Abusers are cunning and manipulative. They hide their actions intentionally and strategically, oftentimes with the tacit approval of larger systems. So many survivors do not come forward for this reason.

They are afraid of not being believed. ​ But in the judicial system, if survivors cannot provide proof, their experiences are simply “not true,” and their abusers are not held accountable.  

I am a domestic violence advocate. I have spent countless hours working with survivors of domestic and sexual abuse. These are questions our survivors frequently ask themselves: Did it happen the way I think it happened? The way I remember it? Was it really all that bad? Did it even happen? They ask these questions because our most powerful systems, the judicial system among them, fail to hold abusers accountable. This forces survivors to question what they know is true.   Halfway through the hearing, Senator Kamala Harris reminded Dr. Ford.

“First of all...you know you are not on trial.” She repeated again. “You are not on trial.” ​ But if Dr. Ford wasn’t on trial, then why did it feel like she was? If she wasn’t on trial, then why were the questions asked by Rachel Mitchell, the prosecutor invited by committee Republicans to interview Ford and Kavanaugh, designed to derail Ford’s credibility while the world watched? 

It’s a lie that the systems tasked with apprehending abusers actually do so. Instead, they teach us to be abusive. We see this not just in Kavanaugh’s despicable actions, excuses, and confirmation, but in violence against women as a whole. Dr. Ford’s experience is horrific. However, it is not a comprehensive narrative, and it belies larger issues at hand. What’s left out when discussing Ford’s experience is how privilege and oppression impact abuse. Dr. Ford is an educated, cisgender, upper-middle class white woman.  Women of color and LGBTQ communities experience sexual and domestic violence at the same or higher rates than their white, heterosexual counterparts. When marginalized populations experience abuse, they are oftentimes much less believed and have less culturally-competent resources to seek out for support. In addition to sexual and domestic violence, queer and transgender people of color deal with racism and homophobia, which makes their experiences of abuse much more destructive, and makes accountability much harder to achieve.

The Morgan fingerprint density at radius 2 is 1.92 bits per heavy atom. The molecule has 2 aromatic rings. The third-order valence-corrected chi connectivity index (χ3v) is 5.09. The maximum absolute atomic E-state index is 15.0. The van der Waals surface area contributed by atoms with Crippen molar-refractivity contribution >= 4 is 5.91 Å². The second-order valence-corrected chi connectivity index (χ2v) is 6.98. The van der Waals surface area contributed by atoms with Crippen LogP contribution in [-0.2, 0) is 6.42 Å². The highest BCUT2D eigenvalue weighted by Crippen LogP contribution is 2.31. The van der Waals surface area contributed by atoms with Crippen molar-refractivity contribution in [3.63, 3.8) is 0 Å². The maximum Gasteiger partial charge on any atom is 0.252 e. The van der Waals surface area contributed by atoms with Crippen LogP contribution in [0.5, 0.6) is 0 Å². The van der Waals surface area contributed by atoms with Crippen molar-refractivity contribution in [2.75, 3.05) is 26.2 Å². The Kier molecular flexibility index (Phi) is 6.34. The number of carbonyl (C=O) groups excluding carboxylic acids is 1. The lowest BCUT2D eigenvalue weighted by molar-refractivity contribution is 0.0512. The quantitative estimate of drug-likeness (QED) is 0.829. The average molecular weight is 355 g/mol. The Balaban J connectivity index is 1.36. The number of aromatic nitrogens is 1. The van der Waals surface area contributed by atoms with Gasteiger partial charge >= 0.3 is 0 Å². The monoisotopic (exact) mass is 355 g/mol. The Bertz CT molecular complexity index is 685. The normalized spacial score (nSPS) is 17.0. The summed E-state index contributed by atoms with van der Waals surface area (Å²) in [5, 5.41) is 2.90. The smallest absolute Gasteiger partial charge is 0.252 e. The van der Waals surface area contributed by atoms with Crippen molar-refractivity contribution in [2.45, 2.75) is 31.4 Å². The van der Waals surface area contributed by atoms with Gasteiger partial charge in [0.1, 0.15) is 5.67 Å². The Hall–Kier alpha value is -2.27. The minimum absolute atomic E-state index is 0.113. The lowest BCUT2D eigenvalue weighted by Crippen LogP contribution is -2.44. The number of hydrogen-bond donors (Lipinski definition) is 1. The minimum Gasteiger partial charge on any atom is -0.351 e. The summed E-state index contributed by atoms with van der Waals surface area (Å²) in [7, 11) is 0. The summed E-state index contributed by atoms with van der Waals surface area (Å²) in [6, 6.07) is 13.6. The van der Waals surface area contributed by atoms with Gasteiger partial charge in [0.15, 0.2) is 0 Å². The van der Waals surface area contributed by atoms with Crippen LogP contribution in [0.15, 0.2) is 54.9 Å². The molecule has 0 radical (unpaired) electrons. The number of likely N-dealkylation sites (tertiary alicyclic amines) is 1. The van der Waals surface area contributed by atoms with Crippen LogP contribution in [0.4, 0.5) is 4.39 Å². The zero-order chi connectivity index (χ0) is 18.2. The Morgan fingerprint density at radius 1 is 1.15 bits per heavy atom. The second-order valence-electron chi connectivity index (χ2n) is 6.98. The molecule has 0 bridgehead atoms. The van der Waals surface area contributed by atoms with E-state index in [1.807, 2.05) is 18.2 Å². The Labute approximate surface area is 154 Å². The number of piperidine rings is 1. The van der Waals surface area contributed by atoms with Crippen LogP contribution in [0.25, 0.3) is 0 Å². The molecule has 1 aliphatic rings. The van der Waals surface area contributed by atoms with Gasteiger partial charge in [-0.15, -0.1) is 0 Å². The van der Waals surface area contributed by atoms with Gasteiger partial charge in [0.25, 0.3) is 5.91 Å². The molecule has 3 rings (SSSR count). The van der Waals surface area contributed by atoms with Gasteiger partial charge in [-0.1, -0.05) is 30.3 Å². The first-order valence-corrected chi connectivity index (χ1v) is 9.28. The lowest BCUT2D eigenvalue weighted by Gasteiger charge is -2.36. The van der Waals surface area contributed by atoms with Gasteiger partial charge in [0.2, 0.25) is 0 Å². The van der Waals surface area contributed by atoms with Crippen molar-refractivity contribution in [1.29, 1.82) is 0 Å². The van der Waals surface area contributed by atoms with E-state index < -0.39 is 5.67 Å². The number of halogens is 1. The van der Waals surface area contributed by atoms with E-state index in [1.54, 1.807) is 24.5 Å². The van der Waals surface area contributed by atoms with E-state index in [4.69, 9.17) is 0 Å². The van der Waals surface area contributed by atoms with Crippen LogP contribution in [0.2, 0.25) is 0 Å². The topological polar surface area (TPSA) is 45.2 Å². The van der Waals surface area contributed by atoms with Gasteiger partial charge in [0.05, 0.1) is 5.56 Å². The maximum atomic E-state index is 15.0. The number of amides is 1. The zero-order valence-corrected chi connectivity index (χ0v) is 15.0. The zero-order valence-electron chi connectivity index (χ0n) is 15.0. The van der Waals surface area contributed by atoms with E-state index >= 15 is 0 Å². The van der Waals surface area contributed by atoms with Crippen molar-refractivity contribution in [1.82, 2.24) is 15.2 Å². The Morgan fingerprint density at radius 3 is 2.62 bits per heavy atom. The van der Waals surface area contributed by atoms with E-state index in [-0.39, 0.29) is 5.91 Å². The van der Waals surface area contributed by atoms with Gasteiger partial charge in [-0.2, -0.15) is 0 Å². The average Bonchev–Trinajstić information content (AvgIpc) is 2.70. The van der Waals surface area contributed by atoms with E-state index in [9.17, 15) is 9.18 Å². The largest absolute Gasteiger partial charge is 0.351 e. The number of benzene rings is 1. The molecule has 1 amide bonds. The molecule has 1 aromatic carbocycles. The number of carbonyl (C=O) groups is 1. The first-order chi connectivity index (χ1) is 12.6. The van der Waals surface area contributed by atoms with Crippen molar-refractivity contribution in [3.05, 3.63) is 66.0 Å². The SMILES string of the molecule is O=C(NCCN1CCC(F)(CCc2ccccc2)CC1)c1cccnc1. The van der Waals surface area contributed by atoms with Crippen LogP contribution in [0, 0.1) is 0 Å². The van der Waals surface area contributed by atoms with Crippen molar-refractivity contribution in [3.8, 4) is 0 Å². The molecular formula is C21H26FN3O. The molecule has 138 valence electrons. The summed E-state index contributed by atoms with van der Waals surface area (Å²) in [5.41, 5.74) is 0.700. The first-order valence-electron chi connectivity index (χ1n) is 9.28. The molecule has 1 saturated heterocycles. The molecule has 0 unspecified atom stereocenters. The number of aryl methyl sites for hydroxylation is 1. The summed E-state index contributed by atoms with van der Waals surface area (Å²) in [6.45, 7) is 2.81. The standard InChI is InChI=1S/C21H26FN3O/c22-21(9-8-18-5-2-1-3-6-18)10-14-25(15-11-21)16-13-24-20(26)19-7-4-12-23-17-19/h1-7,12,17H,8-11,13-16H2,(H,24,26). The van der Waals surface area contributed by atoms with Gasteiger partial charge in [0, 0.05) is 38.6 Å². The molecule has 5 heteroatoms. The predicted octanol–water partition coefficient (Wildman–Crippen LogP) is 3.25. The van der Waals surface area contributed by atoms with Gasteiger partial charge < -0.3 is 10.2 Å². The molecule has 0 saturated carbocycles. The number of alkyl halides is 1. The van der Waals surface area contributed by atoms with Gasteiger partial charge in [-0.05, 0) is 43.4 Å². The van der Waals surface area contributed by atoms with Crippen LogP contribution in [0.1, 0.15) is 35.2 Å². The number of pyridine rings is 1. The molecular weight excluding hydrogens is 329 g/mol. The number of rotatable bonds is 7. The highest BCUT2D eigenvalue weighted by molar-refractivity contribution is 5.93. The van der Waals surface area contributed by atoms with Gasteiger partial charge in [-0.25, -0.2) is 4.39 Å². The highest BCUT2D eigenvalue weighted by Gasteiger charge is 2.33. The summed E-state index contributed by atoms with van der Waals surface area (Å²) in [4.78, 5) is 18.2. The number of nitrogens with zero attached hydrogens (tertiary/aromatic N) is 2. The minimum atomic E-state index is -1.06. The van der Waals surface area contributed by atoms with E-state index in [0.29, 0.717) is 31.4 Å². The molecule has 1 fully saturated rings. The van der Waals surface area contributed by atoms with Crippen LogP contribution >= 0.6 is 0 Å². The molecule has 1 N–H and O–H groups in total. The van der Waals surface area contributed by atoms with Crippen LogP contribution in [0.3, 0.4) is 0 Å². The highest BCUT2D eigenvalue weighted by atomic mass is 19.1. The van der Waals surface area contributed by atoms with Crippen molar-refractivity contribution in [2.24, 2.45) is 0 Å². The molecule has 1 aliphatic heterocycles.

My goal is not to trivialize Dr. Ford’s experience. No one deserves to be manipulated and defamed as she was. But if we cannot help Ford in her efforts for accountability, then how can we as a society help marginalized groups who have countless barriers in being heard? When discussing Ford’s experience, we must keep the experiences of all oppressed people in mind.

​We must interrogate the abusiveness of our systems so abusers like Kavanaugh have nothing left to gain.